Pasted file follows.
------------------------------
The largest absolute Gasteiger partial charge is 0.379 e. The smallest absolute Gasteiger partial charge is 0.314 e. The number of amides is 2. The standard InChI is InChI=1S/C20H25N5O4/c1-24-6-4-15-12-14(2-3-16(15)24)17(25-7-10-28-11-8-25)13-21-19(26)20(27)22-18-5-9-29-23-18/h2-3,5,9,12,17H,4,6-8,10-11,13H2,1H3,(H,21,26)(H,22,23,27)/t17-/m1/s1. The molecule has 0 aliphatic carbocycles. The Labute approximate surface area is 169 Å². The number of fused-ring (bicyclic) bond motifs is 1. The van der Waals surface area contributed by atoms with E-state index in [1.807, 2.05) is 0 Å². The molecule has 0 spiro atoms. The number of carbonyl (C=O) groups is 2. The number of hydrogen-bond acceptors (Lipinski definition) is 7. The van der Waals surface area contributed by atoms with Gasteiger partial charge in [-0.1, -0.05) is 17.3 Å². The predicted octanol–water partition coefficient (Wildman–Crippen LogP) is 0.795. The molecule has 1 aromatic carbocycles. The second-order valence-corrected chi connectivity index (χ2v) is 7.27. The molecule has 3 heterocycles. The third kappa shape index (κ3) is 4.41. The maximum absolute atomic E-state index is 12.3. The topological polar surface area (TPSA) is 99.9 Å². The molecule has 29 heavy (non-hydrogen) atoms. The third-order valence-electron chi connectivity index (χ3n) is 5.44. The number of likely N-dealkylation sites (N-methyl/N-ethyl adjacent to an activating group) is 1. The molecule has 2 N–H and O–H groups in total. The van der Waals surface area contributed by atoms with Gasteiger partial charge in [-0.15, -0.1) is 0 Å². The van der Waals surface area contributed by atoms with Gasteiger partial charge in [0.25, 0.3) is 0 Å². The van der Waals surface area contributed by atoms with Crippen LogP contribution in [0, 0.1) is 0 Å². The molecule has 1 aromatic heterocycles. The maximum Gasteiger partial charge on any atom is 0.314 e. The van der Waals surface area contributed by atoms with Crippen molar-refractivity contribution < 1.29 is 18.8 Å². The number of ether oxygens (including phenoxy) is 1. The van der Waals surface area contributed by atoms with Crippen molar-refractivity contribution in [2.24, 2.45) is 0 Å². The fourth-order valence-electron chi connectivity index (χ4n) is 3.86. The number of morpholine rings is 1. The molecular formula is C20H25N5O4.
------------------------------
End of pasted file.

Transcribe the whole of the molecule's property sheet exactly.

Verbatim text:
The largest absolute Gasteiger partial charge is 0.379 e. The smallest absolute Gasteiger partial charge is 0.314 e. The number of amides is 2. The standard InChI is InChI=1S/C20H25N5O4/c1-24-6-4-15-12-14(2-3-16(15)24)17(25-7-10-28-11-8-25)13-21-19(26)20(27)22-18-5-9-29-23-18/h2-3,5,9,12,17H,4,6-8,10-11,13H2,1H3,(H,21,26)(H,22,23,27)/t17-/m1/s1. The molecule has 0 aliphatic carbocycles. The Labute approximate surface area is 169 Å². The number of fused-ring (bicyclic) bond motifs is 1. The van der Waals surface area contributed by atoms with E-state index in [1.807, 2.05) is 0 Å². The molecule has 0 spiro atoms. The number of carbonyl (C=O) groups is 2. The number of hydrogen-bond acceptors (Lipinski definition) is 7. The van der Waals surface area contributed by atoms with Gasteiger partial charge in [-0.1, -0.05) is 17.3 Å². The predicted octanol–water partition coefficient (Wildman–Crippen LogP) is 0.795. The molecule has 1 aromatic carbocycles. The second-order valence-corrected chi connectivity index (χ2v) is 7.27. The molecule has 3 heterocycles. The third kappa shape index (κ3) is 4.41. The maximum absolute atomic E-state index is 12.3. The topological polar surface area (TPSA) is 99.9 Å². The molecule has 29 heavy (non-hydrogen) atoms. The third-order valence-electron chi connectivity index (χ3n) is 5.44. The number of likely N-dealkylation sites (N-methyl/N-ethyl adjacent to an activating group) is 1. The molecule has 2 N–H and O–H groups in total. The van der Waals surface area contributed by atoms with Gasteiger partial charge in [-0.15, -0.1) is 0 Å². The van der Waals surface area contributed by atoms with Gasteiger partial charge in [0.25, 0.3) is 0 Å². The van der Waals surface area contributed by atoms with Crippen LogP contribution in [0, 0.1) is 0 Å². The molecule has 1 aromatic heterocycles. The maximum Gasteiger partial charge on any atom is 0.314 e. The van der Waals surface area contributed by atoms with Crippen molar-refractivity contribution < 1.29 is 18.8 Å². The number of ether oxygens (including phenoxy) is 1. The van der Waals surface area contributed by atoms with Crippen molar-refractivity contribution in [2.24, 2.45) is 0 Å². The fourth-order valence-electron chi connectivity index (χ4n) is 3.86. The number of morpholine rings is 1. The molecular formula is C20H25N5O4.